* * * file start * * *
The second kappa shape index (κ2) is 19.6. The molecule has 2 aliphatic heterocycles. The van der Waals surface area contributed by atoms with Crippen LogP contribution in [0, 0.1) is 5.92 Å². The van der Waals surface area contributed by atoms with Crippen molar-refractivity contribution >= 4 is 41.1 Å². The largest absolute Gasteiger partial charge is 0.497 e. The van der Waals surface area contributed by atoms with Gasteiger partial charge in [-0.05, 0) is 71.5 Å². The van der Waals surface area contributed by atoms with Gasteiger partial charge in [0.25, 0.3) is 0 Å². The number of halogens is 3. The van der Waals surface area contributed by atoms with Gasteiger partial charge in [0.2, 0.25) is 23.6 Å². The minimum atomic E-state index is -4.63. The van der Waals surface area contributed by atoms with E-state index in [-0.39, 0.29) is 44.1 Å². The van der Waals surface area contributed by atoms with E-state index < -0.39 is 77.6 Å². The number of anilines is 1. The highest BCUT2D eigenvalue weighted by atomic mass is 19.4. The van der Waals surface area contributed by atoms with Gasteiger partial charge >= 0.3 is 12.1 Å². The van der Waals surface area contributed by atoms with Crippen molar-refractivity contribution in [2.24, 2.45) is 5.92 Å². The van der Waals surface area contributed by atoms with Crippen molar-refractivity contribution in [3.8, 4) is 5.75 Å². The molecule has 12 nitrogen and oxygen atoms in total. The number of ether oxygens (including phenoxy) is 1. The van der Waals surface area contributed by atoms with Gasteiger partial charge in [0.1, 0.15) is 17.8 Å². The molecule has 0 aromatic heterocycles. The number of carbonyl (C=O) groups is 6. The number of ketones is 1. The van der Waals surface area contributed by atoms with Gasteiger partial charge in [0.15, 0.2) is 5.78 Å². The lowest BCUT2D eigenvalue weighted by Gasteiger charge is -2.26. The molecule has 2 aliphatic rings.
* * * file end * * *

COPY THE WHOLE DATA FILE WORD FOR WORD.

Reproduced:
The second kappa shape index (κ2) is 19.6. The molecule has 2 aliphatic heterocycles. The van der Waals surface area contributed by atoms with Crippen LogP contribution in [0, 0.1) is 5.92 Å². The van der Waals surface area contributed by atoms with Crippen molar-refractivity contribution >= 4 is 41.1 Å². The largest absolute Gasteiger partial charge is 0.497 e. The van der Waals surface area contributed by atoms with Gasteiger partial charge in [-0.05, 0) is 71.5 Å². The van der Waals surface area contributed by atoms with Gasteiger partial charge in [0.25, 0.3) is 0 Å². The number of halogens is 3. The van der Waals surface area contributed by atoms with Gasteiger partial charge in [0.2, 0.25) is 23.6 Å². The minimum atomic E-state index is -4.63. The van der Waals surface area contributed by atoms with E-state index in [-0.39, 0.29) is 44.1 Å². The van der Waals surface area contributed by atoms with E-state index < -0.39 is 77.6 Å². The number of anilines is 1. The highest BCUT2D eigenvalue weighted by atomic mass is 19.4. The van der Waals surface area contributed by atoms with Gasteiger partial charge >= 0.3 is 12.1 Å². The van der Waals surface area contributed by atoms with Crippen molar-refractivity contribution in [2.24, 2.45) is 5.92 Å². The van der Waals surface area contributed by atoms with Crippen molar-refractivity contribution in [3.8, 4) is 5.75 Å². The molecule has 12 nitrogen and oxygen atoms in total. The number of ether oxygens (including phenoxy) is 1. The van der Waals surface area contributed by atoms with Gasteiger partial charge in [0.1, 0.15) is 17.8 Å². The molecule has 0 aromatic heterocycles. The number of carbonyl (C=O) groups is 6. The number of ketones is 1. The van der Waals surface area contributed by atoms with Gasteiger partial charge in [0.15, 0.2) is 5.78 Å². The lowest BCUT2D eigenvalue weighted by Gasteiger charge is -2.26. The molecule has 2 aliphatic rings.